October 19, 1999
Clinton, Panama's leader to hold Canal talks
U.S. transfers ownership of vital waterway at year's end
                  WASHINGTON (CNN) -- President Clinton is meeting Tuesday with
                  Panama's new president to discuss trade and security issues and smooth out
                  differences before the United States hands over control of the Panama Canal
                  at the end of the year.

                  A Panama delegation to Washington led by President Mireya Moscoso,
                  who took office September 1, is expected to urge the United States to
                  continue clearing unexploded bombs from the Panama Canal Zone.

                  U.S. forces used part of the canal zone for target practice during a
                  96-year military presence in the Central American country.

                  The United States says it has done all it can to remove weapons from
                  the thick jungle, but Panama is not convinced the U.S. effort meets the
                  terms of the 1977 treaties under which Panama will take control of the
                  canal at noon on December 31.

                   Other issues for discussion:

                  The United States, which has agreed to pull all troops out of Panama,
                     would like to keep a military presence there because of the growing
                     influence of drug traffickers.

                 Moscoso insists the United States clean up pollution caused by
                    military operations.

                  Both Moscoso and Clinton want to increase commercial trade.

                  The canal is a crossing point between the Atlantic and Pacific for 144
                  shipping routes. Traffic last year reached 14,000 ships carrying 228 million
                  tons of cargo -- about 4 percent of global seaborne trade.

                  Chinese influence?

                  Senate Majority Leader Trent Lott (R-Mississippi) and other critics of the
                  canal turnover have raised fears that China may be seeking control of the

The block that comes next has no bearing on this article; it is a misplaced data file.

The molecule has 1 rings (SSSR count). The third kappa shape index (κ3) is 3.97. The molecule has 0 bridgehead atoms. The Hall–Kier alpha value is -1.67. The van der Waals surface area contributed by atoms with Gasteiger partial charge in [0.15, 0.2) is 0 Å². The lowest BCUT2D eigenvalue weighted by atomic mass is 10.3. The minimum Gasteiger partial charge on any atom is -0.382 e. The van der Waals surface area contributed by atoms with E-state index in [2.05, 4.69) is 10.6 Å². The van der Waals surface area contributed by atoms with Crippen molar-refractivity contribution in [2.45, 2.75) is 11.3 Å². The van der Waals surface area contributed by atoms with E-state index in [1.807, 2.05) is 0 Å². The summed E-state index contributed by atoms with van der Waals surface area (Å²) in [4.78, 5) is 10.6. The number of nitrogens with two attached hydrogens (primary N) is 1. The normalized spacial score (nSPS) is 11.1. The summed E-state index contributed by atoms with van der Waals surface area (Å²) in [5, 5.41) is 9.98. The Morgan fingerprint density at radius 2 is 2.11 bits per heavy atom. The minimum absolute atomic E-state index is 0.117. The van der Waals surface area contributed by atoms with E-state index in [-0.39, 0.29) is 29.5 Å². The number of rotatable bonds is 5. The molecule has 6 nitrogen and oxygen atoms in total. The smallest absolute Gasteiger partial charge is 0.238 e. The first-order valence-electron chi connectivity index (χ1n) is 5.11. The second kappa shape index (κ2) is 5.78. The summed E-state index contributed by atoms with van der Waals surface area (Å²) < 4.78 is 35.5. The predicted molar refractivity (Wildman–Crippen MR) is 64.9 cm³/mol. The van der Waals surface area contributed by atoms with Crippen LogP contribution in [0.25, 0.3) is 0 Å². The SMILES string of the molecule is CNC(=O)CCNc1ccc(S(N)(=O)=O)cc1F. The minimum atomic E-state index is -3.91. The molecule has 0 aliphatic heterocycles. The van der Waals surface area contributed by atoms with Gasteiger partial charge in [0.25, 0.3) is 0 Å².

vital waterway through a Hong Kong company's port operations.

                  Panama insists that the Hutchison Whampoa Company's operation of ports
                  at both ends of the canal gives it no control over the canal.

                  The company, which operates at ports worldwide, says it has no member
                  of the Chinese government on its board. It competes with several other
                  companies at the Panama ports.

                  Rep. Dana Rohrabacher (R-California), has said Hutchison Whampoa
                  maintains  close ties with China's People's Liberation Army.

                  The Clinton administration, however, sides with Panama and says it does
                  not believe Hutchison Whampoa's activities constitute a threat to the neutrality
                  of the canal.

                  The Senate Armed Services Committee will hold a hearing Friday on the issue.

                  The Panama Canal treaties authorize the United States to take whatever
                  actions are necessary to maintain the neutrality of the waterway.

                  Although the transfer takes place at year's end, ceremonies marking the
                  event will be held in mid-December to allow more world leaders to attend
                  by avoiding conflicts with end-of-century celebrations.

                  Moscoso is expected to invite Clinton to the celebrations, Panamanian
                  government sources said.

                  White House Correspondent Chris Black, The Associated Press and Reuters contributed to
                                           this report.